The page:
Congress Acts to Delay Crisis in Reforestation Guestworker Rules

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The December 17 passage of the Omnibus Appropriations bill prevents the U.S. Department of Labor from implementing an onerous “Wage Rule” that would have established non-market wage guidelines for migrant guestworkers brought to the United States under the H-2B Visa Program. Because of a provision the Forest Resources Association and other members of the H-2B Workforce Coalition worked with Congress to include, DOL may not enforce, or implement, its new Wage Rule at least until October 1, 2012.

While the wage-setting formula the DOL is trying to implement would affect each state differently, FRA’s Forestry Contractor Task Group estimates that, if implemented, the Rule would increase average tree planting costs by approximately $30 per acre, discouraging reforestation and threatening the U.S.’s long-term wood supply. Based on 2.5 million acres of annual U.S. reforestation, Congress has prevented the imposition of $75.1 million in new costs on the country’s wood supply system in this planting season.

“DOL’s determination to place migrant workers’ compensation outside of market forces came close to creating a disaster for reforestation contractors,” commented FRA Forestry Contractor Task Group Chairman Mike Kelly. “The result would have been to depress reforestation by adding new costs to the expenses of forestland ownership, ultimately leading to the conversion of forests to other uses, as well as to additional mill closures.”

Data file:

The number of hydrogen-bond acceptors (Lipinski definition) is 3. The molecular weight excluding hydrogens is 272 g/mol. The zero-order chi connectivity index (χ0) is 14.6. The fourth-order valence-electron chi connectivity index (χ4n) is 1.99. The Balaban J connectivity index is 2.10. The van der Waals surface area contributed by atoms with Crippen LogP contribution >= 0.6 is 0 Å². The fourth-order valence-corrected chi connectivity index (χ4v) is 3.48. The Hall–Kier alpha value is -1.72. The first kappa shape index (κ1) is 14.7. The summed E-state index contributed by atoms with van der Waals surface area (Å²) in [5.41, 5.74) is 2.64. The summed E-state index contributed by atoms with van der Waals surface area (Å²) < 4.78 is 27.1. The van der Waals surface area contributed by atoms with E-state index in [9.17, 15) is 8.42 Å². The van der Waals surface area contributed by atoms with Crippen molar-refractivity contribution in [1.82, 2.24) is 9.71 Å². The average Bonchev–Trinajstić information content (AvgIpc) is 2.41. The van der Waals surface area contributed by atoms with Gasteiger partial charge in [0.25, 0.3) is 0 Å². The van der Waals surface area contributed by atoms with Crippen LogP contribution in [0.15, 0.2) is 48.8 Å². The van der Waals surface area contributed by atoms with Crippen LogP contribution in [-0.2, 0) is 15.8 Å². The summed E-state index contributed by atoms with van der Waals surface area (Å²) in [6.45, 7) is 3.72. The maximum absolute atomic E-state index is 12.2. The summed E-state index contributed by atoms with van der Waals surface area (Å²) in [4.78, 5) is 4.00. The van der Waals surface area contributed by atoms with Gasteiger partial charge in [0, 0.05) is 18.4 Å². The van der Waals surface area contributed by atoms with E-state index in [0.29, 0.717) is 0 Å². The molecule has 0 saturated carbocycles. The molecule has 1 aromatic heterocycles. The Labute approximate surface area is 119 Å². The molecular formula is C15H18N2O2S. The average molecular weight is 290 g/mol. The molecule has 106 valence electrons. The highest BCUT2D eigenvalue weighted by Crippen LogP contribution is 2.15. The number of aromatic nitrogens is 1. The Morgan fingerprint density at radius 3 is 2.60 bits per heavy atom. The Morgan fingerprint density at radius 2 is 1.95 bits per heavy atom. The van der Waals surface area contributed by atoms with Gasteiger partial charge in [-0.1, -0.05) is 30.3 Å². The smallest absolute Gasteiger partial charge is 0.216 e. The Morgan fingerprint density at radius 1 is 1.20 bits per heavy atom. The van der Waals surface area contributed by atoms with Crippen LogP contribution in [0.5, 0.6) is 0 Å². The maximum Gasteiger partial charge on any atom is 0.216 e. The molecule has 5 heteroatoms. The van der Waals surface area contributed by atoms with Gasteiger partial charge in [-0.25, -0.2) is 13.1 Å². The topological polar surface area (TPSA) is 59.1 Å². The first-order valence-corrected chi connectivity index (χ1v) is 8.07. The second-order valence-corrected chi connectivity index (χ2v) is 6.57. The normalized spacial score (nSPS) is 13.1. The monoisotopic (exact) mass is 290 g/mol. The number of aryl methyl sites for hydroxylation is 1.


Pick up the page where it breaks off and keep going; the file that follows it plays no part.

FRA President Richard Lewis stressed that Congress’s action is not a permanent solution and that the Coalition’s campaign would extend into 2012: “Our goal is long-term, for Congress to ensure that the H-2B program’s wage formula reflects actual labor market conditions into the future.”

FRA and its allies in other sectors that use H-2B workers--landscaping, seafood-processing, and hospitality industries, among others--are also suing DOL to overturn the Wage Rule. The Federal Court for the Western District of Louisiana recently transferred that suit, The Louisiana Forestry Association v. Solis, to the Eastern District Court of Pennsylvania, where a new hearing will be scheduled.